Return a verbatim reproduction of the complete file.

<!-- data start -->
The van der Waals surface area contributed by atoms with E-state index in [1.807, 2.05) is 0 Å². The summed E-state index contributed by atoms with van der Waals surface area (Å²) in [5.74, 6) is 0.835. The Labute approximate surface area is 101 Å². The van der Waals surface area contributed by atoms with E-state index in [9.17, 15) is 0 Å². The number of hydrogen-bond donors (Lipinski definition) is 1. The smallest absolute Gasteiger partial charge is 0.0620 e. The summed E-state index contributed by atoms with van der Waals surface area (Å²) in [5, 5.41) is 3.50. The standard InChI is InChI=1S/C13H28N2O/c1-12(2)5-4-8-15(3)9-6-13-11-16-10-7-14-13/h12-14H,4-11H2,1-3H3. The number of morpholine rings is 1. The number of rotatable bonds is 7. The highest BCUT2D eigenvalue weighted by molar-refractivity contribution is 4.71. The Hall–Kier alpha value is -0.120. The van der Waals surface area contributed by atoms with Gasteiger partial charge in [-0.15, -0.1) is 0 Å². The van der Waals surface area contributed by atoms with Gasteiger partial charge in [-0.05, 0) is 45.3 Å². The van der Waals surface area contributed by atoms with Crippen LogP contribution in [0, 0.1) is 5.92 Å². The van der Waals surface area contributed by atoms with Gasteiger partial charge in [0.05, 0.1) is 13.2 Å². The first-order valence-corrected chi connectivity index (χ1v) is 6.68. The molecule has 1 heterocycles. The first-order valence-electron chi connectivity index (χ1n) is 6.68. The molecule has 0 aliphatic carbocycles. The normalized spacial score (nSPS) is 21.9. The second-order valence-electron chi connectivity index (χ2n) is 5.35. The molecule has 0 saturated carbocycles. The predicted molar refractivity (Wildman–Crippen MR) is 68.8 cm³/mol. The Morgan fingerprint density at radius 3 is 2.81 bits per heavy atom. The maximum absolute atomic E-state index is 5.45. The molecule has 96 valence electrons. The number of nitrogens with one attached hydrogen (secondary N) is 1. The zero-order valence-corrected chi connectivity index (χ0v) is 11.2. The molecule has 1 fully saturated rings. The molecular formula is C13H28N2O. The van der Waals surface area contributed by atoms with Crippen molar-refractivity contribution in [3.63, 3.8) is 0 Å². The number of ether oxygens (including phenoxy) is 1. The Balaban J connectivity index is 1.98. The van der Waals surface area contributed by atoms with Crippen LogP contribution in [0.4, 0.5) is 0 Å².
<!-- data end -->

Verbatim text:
The van der Waals surface area contributed by atoms with E-state index in [1.807, 2.05) is 0 Å². The summed E-state index contributed by atoms with van der Waals surface area (Å²) in [5.74, 6) is 0.835. The Labute approximate surface area is 101 Å². The van der Waals surface area contributed by atoms with E-state index in [9.17, 15) is 0 Å². The number of hydrogen-bond donors (Lipinski definition) is 1. The smallest absolute Gasteiger partial charge is 0.0620 e. The summed E-state index contributed by atoms with van der Waals surface area (Å²) in [5, 5.41) is 3.50. The standard InChI is InChI=1S/C13H28N2O/c1-12(2)5-4-8-15(3)9-6-13-11-16-10-7-14-13/h12-14H,4-11H2,1-3H3. The number of morpholine rings is 1. The number of rotatable bonds is 7. The highest BCUT2D eigenvalue weighted by molar-refractivity contribution is 4.71. The Hall–Kier alpha value is -0.120. The van der Waals surface area contributed by atoms with Gasteiger partial charge in [-0.15, -0.1) is 0 Å². The van der Waals surface area contributed by atoms with Gasteiger partial charge in [-0.05, 0) is 45.3 Å². The van der Waals surface area contributed by atoms with Crippen LogP contribution in [0, 0.1) is 5.92 Å². The van der Waals surface area contributed by atoms with Gasteiger partial charge in [0.05, 0.1) is 13.2 Å². The first-order valence-corrected chi connectivity index (χ1v) is 6.68. The molecule has 1 heterocycles. The first-order valence-electron chi connectivity index (χ1n) is 6.68. The molecule has 0 aliphatic carbocycles. The normalized spacial score (nSPS) is 21.9. The second-order valence-electron chi connectivity index (χ2n) is 5.35. The molecule has 0 saturated carbocycles. The predicted molar refractivity (Wildman–Crippen MR) is 68.8 cm³/mol. The Morgan fingerprint density at radius 3 is 2.81 bits per heavy atom. The maximum absolute atomic E-state index is 5.45. The molecule has 96 valence electrons. The number of nitrogens with one attached hydrogen (secondary N) is 1. The zero-order valence-corrected chi connectivity index (χ0v) is 11.2. The molecule has 1 fully saturated rings. The molecular formula is C13H28N2O. The van der Waals surface area contributed by atoms with Crippen molar-refractivity contribution in [3.63, 3.8) is 0 Å². The number of ether oxygens (including phenoxy) is 1. The Balaban J connectivity index is 1.98. The van der Waals surface area contributed by atoms with Crippen LogP contribution in [0.4, 0.5) is 0 Å².